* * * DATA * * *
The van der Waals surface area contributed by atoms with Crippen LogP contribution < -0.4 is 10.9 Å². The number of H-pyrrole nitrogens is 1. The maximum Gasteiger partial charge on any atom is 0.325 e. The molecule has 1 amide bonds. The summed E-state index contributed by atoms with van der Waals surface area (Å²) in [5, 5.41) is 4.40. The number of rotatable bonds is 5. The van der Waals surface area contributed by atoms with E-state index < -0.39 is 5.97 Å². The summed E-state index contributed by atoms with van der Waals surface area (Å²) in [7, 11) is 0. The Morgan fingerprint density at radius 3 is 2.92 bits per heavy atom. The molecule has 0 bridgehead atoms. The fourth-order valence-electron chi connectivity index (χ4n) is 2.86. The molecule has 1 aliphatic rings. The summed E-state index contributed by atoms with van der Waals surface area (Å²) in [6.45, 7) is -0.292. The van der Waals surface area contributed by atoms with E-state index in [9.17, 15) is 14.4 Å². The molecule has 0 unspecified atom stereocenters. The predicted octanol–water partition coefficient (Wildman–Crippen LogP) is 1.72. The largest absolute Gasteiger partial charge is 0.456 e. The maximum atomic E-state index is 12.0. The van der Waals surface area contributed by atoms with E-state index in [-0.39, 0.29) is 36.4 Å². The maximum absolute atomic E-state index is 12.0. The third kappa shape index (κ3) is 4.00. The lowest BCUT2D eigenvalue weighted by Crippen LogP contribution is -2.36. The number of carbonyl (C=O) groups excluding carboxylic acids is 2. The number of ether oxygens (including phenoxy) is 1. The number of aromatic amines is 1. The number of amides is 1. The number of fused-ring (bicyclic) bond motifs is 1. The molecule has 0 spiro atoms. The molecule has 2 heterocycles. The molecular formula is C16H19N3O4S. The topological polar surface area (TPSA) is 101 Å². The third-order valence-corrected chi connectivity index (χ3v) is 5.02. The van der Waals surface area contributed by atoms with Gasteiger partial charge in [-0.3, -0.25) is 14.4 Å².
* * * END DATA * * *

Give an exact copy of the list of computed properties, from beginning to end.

The van der Waals surface area contributed by atoms with Crippen LogP contribution < -0.4 is 10.9 Å². The number of H-pyrrole nitrogens is 1. The maximum Gasteiger partial charge on any atom is 0.325 e. The molecule has 1 amide bonds. The summed E-state index contributed by atoms with van der Waals surface area (Å²) in [5, 5.41) is 4.40. The number of rotatable bonds is 5. The van der Waals surface area contributed by atoms with E-state index < -0.39 is 5.97 Å². The summed E-state index contributed by atoms with van der Waals surface area (Å²) in [7, 11) is 0. The Morgan fingerprint density at radius 3 is 2.92 bits per heavy atom. The molecule has 0 bridgehead atoms. The fourth-order valence-electron chi connectivity index (χ4n) is 2.86. The molecule has 1 aliphatic rings. The summed E-state index contributed by atoms with van der Waals surface area (Å²) in [6.45, 7) is -0.292. The van der Waals surface area contributed by atoms with E-state index in [9.17, 15) is 14.4 Å². The molecule has 0 unspecified atom stereocenters. The predicted octanol–water partition coefficient (Wildman–Crippen LogP) is 1.72. The largest absolute Gasteiger partial charge is 0.456 e. The maximum atomic E-state index is 12.0. The van der Waals surface area contributed by atoms with E-state index in [-0.39, 0.29) is 36.4 Å². The maximum absolute atomic E-state index is 12.0. The third kappa shape index (κ3) is 4.00. The lowest BCUT2D eigenvalue weighted by Crippen LogP contribution is -2.36. The number of carbonyl (C=O) groups excluding carboxylic acids is 2. The number of ether oxygens (including phenoxy) is 1. The number of aromatic amines is 1. The number of amides is 1. The number of fused-ring (bicyclic) bond motifs is 1. The molecule has 0 spiro atoms. The molecule has 2 heterocycles. The molecular formula is C16H19N3O4S. The topological polar surface area (TPSA) is 101 Å². The third-order valence-corrected chi connectivity index (χ3v) is 5.02. The van der Waals surface area contributed by atoms with Gasteiger partial charge in [-0.3, -0.25) is 14.4 Å².